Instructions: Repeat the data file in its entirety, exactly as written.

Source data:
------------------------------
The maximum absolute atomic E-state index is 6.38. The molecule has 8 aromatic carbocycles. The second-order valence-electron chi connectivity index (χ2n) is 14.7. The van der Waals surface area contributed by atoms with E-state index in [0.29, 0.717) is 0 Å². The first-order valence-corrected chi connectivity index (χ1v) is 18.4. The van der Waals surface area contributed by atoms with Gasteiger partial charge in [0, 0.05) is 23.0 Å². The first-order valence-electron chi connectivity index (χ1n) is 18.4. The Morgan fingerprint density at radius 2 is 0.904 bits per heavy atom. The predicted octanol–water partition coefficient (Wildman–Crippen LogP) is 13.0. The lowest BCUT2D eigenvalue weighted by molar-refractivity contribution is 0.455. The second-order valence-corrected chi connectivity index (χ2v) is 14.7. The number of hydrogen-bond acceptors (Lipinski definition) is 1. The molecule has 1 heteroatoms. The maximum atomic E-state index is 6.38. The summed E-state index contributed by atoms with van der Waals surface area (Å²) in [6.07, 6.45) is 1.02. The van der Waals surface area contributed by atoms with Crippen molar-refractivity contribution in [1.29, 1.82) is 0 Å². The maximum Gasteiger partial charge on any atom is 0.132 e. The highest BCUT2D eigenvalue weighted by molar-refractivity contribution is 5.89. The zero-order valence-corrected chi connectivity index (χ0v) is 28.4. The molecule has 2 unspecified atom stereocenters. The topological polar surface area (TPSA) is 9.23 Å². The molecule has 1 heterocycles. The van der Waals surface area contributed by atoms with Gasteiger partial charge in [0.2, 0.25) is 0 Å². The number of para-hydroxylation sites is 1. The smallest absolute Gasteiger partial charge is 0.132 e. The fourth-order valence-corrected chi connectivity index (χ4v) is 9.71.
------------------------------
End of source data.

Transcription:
The maximum absolute atomic E-state index is 6.38. The molecule has 8 aromatic carbocycles. The second-order valence-electron chi connectivity index (χ2n) is 14.7. The van der Waals surface area contributed by atoms with E-state index in [0.29, 0.717) is 0 Å². The first-order valence-corrected chi connectivity index (χ1v) is 18.4. The van der Waals surface area contributed by atoms with Gasteiger partial charge in [0, 0.05) is 23.0 Å². The first-order valence-electron chi connectivity index (χ1n) is 18.4. The Morgan fingerprint density at radius 2 is 0.904 bits per heavy atom. The predicted octanol–water partition coefficient (Wildman–Crippen LogP) is 13.0. The lowest BCUT2D eigenvalue weighted by molar-refractivity contribution is 0.455. The second-order valence-corrected chi connectivity index (χ2v) is 14.7. The number of hydrogen-bond acceptors (Lipinski definition) is 1. The molecule has 1 heteroatoms. The maximum atomic E-state index is 6.38. The summed E-state index contributed by atoms with van der Waals surface area (Å²) in [6.07, 6.45) is 1.02. The van der Waals surface area contributed by atoms with Crippen molar-refractivity contribution in [1.29, 1.82) is 0 Å². The maximum Gasteiger partial charge on any atom is 0.132 e. The highest BCUT2D eigenvalue weighted by molar-refractivity contribution is 5.89. The zero-order valence-corrected chi connectivity index (χ0v) is 28.4. The molecule has 2 unspecified atom stereocenters. The topological polar surface area (TPSA) is 9.23 Å². The molecule has 1 heterocycles. The van der Waals surface area contributed by atoms with Gasteiger partial charge in [0.2, 0.25) is 0 Å². The number of para-hydroxylation sites is 1. The smallest absolute Gasteiger partial charge is 0.132 e. The fourth-order valence-corrected chi connectivity index (χ4v) is 9.71.